'How will yeshiva students regard their wives?'

Rabbi Ben Zion Algazi outraged by words of Eli Machina's Rabbi Kellner on women, but condemns media persecution of religious Zionist rabbis.

Hezki Baruch - Mordechai Sones ,

Rabbi Ben Zion Algazi
Rabbi Ben Zion Algazi
Hezki Baruch

Tsurba Institute and Beit Midrash of the Ramat Gan hesder yeshiva head Rabbi Ben Zion Algazi today referred to the words of Rabbi Yosef Kellner of the pre-army mechina yeshiva in Eli who said, "Women are nothing today."

"I was outraged by what he said," says Rabbi Algazi in a conversation with Arutz Sheva. "To say women are spiritually deficient is not legitimate. Our Sages speak of women clearly as possessing a more sublime intellect. Apart from the fact that it's not true, it's not right from an educational viewpoint. You're talking to yeshiva students who are about to build homes; how will they regard their wives? How would they see women in the public arena? This isn't the way. Not spiritually or educationally."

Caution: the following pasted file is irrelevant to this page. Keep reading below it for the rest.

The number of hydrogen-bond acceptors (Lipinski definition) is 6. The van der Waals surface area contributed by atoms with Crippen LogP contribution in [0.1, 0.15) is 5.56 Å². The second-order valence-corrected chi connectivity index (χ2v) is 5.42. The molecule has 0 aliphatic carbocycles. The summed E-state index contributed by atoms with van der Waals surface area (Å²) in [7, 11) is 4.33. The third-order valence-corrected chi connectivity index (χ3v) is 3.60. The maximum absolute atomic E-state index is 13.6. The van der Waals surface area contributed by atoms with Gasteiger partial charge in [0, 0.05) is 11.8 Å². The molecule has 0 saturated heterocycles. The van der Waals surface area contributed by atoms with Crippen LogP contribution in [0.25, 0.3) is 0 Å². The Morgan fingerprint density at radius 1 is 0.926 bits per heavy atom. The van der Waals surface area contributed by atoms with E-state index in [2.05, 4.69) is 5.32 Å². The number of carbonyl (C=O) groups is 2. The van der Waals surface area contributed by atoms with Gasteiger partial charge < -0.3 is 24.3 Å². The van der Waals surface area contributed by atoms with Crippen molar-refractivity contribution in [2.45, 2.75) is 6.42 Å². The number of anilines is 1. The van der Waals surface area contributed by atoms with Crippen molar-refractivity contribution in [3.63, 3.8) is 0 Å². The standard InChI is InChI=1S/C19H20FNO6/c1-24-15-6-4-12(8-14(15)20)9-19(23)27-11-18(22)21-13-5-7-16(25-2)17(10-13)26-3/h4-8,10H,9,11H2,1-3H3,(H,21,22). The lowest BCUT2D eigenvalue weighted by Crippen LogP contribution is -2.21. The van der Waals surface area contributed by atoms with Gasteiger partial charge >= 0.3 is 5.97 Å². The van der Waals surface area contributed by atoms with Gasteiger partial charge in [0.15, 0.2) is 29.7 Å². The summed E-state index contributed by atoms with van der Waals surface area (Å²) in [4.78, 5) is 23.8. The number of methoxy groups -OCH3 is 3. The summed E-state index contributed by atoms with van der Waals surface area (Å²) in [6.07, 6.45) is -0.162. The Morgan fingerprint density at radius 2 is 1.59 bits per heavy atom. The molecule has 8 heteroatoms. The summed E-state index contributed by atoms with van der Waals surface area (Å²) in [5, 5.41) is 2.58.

Should rabbis then be silenced? "There's a certain sense of persecution against rabbis who make headlines with every word they utter," says Rabbi Algazi. "On the other hand, I also suggest that rabbis should think about the results of what they say and how people in the general public will understand their words. We're obligated to endear the people of Israel to the Torah. If his words may be misunderstood, a wise rabbi thinks first. The Beit Midrash or Rabbinical Forum is not the same as the public arena.

"This is not a matter of a rabbi's mistake or the media that inflates things, but rather it's about the need to act wisely, not just to be right. The polarization is so great, so we must say things that unify. This generation is much more challenging because of technology and we need to know how to bring the Torah with love and joy to the next generation."

Asked whether the religious Zionist public seems to be splitting into either haredi or non-observant extremes, or whether the majority is remaining in the center, Rabbi Algazi replies, "They (the media, ed.) like to show the extremists among the national religious public. In my opinion, most of the religious public is in the center, a high-quality group of people, who love the Torah and integrate into Israeli society.

"The great challenges today are how to connect the youth and the people of Israel to Torah and Halakha and there is no doubt that today it is much more difficult," adds Rabbi Algazi